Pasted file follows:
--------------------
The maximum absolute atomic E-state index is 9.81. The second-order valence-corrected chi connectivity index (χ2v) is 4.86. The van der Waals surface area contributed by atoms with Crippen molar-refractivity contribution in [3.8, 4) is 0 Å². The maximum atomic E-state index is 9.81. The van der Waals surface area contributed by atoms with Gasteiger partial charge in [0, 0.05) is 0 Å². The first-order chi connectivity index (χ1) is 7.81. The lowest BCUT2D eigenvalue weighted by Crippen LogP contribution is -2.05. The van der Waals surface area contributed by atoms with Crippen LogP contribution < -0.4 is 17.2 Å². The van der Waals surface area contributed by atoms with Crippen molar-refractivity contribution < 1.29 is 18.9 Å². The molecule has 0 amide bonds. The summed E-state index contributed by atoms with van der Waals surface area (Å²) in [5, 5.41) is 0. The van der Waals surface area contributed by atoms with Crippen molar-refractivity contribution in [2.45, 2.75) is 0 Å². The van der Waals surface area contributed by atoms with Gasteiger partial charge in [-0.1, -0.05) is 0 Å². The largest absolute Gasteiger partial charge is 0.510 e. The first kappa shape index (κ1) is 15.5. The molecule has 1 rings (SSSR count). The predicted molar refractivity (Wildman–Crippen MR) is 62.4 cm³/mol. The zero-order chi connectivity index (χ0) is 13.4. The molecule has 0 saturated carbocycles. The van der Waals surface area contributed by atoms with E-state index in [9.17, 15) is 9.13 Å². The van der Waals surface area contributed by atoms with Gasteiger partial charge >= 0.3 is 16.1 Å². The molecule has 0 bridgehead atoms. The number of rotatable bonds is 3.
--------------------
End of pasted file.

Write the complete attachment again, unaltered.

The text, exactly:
The maximum absolute atomic E-state index is 9.81. The second-order valence-corrected chi connectivity index (χ2v) is 4.86. The van der Waals surface area contributed by atoms with Crippen molar-refractivity contribution in [3.8, 4) is 0 Å². The maximum atomic E-state index is 9.81. The van der Waals surface area contributed by atoms with Gasteiger partial charge in [0, 0.05) is 0 Å². The first-order chi connectivity index (χ1) is 7.81. The lowest BCUT2D eigenvalue weighted by Crippen LogP contribution is -2.05. The van der Waals surface area contributed by atoms with Crippen LogP contribution < -0.4 is 17.2 Å². The van der Waals surface area contributed by atoms with Crippen molar-refractivity contribution < 1.29 is 18.9 Å². The molecule has 0 amide bonds. The summed E-state index contributed by atoms with van der Waals surface area (Å²) in [5, 5.41) is 0. The van der Waals surface area contributed by atoms with Crippen molar-refractivity contribution in [2.45, 2.75) is 0 Å². The van der Waals surface area contributed by atoms with Gasteiger partial charge in [-0.1, -0.05) is 0 Å². The largest absolute Gasteiger partial charge is 0.510 e. The first kappa shape index (κ1) is 15.5. The molecule has 1 rings (SSSR count). The predicted molar refractivity (Wildman–Crippen MR) is 62.4 cm³/mol. The zero-order chi connectivity index (χ0) is 13.4. The molecule has 0 saturated carbocycles. The van der Waals surface area contributed by atoms with E-state index in [9.17, 15) is 9.13 Å². The van der Waals surface area contributed by atoms with Gasteiger partial charge >= 0.3 is 16.1 Å². The molecule has 0 bridgehead atoms. The number of rotatable bonds is 3.